Of the 39 species found in our database, the following are established in Newfoundland and Labrador. Our current understanding of each spider's distribution is drawn from numerous scientific publications and online spider submissions in order to be as accurate as possible. It is important to remember that spiders are not bound by the territorial lines decided on by humans, therefore their distribution is subject to change. Occasionally, spiders can be found well outside of their known range due to being intentionally or accidentally transported by humans in cars, luggage, and other belongings.
Species Found in Newfoundland and Labrador
“Grass Spiders” are represented by 13 species collectively found throughout most of the U.S. and southern Canada, and northern Mexico. Like all members of the funnel weaver family Agelenidae, they spin dense, non-sticky, sheet-like webs with a funnel-like retreat where the spider hides.
This spider is named for the pattern of white spots on the abdomen that form a cross in most specimens. Native to Europe, it was introduced to North America long ago. It spins the classic wheel-like orb web, usually sitting head-down in the hub (center), at night as well as during the day.
“Longlegged Sac Spiders” are pale green, tan, or yellow nocturnal hunting spiders with very long front legs. Native to southern Europe, this spider has made its way into North America, where it is now fairly widespread. It is commonly found indoors, where it prowls walls and ceilings at night, looking for prey or mates.
A large and strong hunting spider, this species is more closely associated with water than any of the other Nearctic fishing spiders. Find it among aquatic vegetation at the margins of streams and rivers, as well as floating around in lakes and residential pools. It eats aquatic insects, small fish, or even small amphibians!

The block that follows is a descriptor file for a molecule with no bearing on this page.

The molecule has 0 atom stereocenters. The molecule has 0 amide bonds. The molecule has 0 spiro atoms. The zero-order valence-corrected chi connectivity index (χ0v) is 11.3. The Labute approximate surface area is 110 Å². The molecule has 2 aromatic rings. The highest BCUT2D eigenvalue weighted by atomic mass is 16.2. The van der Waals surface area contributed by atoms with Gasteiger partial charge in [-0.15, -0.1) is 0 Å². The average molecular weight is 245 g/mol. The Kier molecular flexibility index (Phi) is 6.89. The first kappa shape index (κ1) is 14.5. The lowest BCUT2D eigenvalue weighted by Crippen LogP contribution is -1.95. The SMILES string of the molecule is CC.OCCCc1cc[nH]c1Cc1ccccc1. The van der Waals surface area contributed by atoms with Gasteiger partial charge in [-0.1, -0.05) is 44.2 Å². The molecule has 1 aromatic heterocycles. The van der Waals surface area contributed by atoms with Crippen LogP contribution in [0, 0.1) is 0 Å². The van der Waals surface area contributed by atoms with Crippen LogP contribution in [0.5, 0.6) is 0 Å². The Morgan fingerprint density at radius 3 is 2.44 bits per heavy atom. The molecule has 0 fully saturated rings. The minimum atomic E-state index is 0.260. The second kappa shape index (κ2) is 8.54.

The leg span of this large funnel weaver can reach 4 inches or more! Native to Europe, the “Giant House Spider” is now well-established in the Pacific Northwest. The webs can be found in dark corners of rooms, garages, sheds, under rocks and logs, etc. May be mistaken for a Hobo Spider on occasion.
This spider is an ambush hunter, lying patiently in wait on flowers for an insect to come within striking range. Adult females may be overall yellow or white, with the ability to change back and forth. This species can conquer surprisingly large prey like bees and butterflies.
This species is abundant and widespread across the entire world, and is closely associated with buildings and other man-made structures. The teardrop-shaped, papery brown egg sacs can aid in their identification. The spider’s color and body shape cause them to be mistaken for “brown widows” on occasion.
The Longbodied Cellar Spider is thought to be native to Europe, but can be found globally after having traveled nearly everywhere as a stowaway in commerce. Their long, thin legs and elongated abdomen make them relatively easy to identify. Find them on ceilings, in basements, storage sheds, old wells, caves, and other dry locations with low light.
The zebra-like color pattern makes this species one of the easier jumping spiders to identify in the field. It is most common around urban and suburban areas where it hunts by day on fences, rock walls, the exterior of buildings, and similar situations. Thought to be native to Europe, it is also now established in the U.S., southern Canada, and Asia.
Today, this species occurs nearly everywhere people live, having spread with international commerce. The sheet-like webs of this spider are conspicuous in dark corners of barns, cellars, sheds, garages, cabins, and other man-made structures. Adult males frequently get caught in bathtubs or sinks at night.